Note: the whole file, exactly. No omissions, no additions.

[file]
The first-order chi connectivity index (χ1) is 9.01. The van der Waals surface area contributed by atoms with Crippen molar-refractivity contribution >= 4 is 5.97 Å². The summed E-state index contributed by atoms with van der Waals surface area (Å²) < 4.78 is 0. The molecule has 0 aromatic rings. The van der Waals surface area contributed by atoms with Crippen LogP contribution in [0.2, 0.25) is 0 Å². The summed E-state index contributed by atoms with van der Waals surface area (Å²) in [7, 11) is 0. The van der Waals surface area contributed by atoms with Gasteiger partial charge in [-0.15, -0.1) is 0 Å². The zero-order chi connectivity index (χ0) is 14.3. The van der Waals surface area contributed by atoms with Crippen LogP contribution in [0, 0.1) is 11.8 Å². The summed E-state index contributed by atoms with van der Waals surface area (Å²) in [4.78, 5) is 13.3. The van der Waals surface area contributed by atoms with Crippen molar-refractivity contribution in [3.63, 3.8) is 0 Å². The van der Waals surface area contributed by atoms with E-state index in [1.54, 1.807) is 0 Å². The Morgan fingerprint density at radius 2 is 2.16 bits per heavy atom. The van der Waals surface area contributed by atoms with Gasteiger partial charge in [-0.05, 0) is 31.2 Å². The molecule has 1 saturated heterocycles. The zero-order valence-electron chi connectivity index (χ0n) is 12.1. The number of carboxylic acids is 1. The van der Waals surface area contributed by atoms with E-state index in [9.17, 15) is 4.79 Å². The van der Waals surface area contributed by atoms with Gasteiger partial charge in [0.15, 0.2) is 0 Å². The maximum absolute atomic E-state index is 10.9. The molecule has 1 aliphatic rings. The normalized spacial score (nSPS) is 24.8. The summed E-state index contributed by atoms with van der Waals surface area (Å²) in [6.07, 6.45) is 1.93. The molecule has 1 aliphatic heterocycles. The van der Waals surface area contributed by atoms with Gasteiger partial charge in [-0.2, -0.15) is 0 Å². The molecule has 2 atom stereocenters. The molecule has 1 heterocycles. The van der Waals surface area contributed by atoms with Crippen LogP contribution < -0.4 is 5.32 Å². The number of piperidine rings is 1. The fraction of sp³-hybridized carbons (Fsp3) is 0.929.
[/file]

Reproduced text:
The first-order chi connectivity index (χ1) is 9.01. The van der Waals surface area contributed by atoms with Crippen molar-refractivity contribution >= 4 is 5.97 Å². The summed E-state index contributed by atoms with van der Waals surface area (Å²) < 4.78 is 0. The molecule has 0 aromatic rings. The van der Waals surface area contributed by atoms with Crippen LogP contribution in [0.2, 0.25) is 0 Å². The summed E-state index contributed by atoms with van der Waals surface area (Å²) in [7, 11) is 0. The van der Waals surface area contributed by atoms with Gasteiger partial charge in [-0.15, -0.1) is 0 Å². The zero-order chi connectivity index (χ0) is 14.3. The van der Waals surface area contributed by atoms with Crippen LogP contribution in [0, 0.1) is 11.8 Å². The summed E-state index contributed by atoms with van der Waals surface area (Å²) in [4.78, 5) is 13.3. The van der Waals surface area contributed by atoms with Crippen molar-refractivity contribution in [3.63, 3.8) is 0 Å². The van der Waals surface area contributed by atoms with E-state index in [1.54, 1.807) is 0 Å². The Morgan fingerprint density at radius 2 is 2.16 bits per heavy atom. The van der Waals surface area contributed by atoms with Gasteiger partial charge in [-0.05, 0) is 31.2 Å². The molecule has 1 saturated heterocycles. The zero-order valence-electron chi connectivity index (χ0n) is 12.1. The number of carboxylic acids is 1. The van der Waals surface area contributed by atoms with E-state index in [9.17, 15) is 4.79 Å². The van der Waals surface area contributed by atoms with Gasteiger partial charge in [0.15, 0.2) is 0 Å². The maximum absolute atomic E-state index is 10.9. The molecule has 1 aliphatic rings. The normalized spacial score (nSPS) is 24.8. The summed E-state index contributed by atoms with van der Waals surface area (Å²) in [6.07, 6.45) is 1.93. The molecule has 1 aliphatic heterocycles. The van der Waals surface area contributed by atoms with Gasteiger partial charge in [-0.2, -0.15) is 0 Å². The molecule has 2 atom stereocenters. The molecule has 1 heterocycles. The van der Waals surface area contributed by atoms with Crippen LogP contribution < -0.4 is 5.32 Å². The number of piperidine rings is 1. The fraction of sp³-hybridized carbons (Fsp3) is 0.929.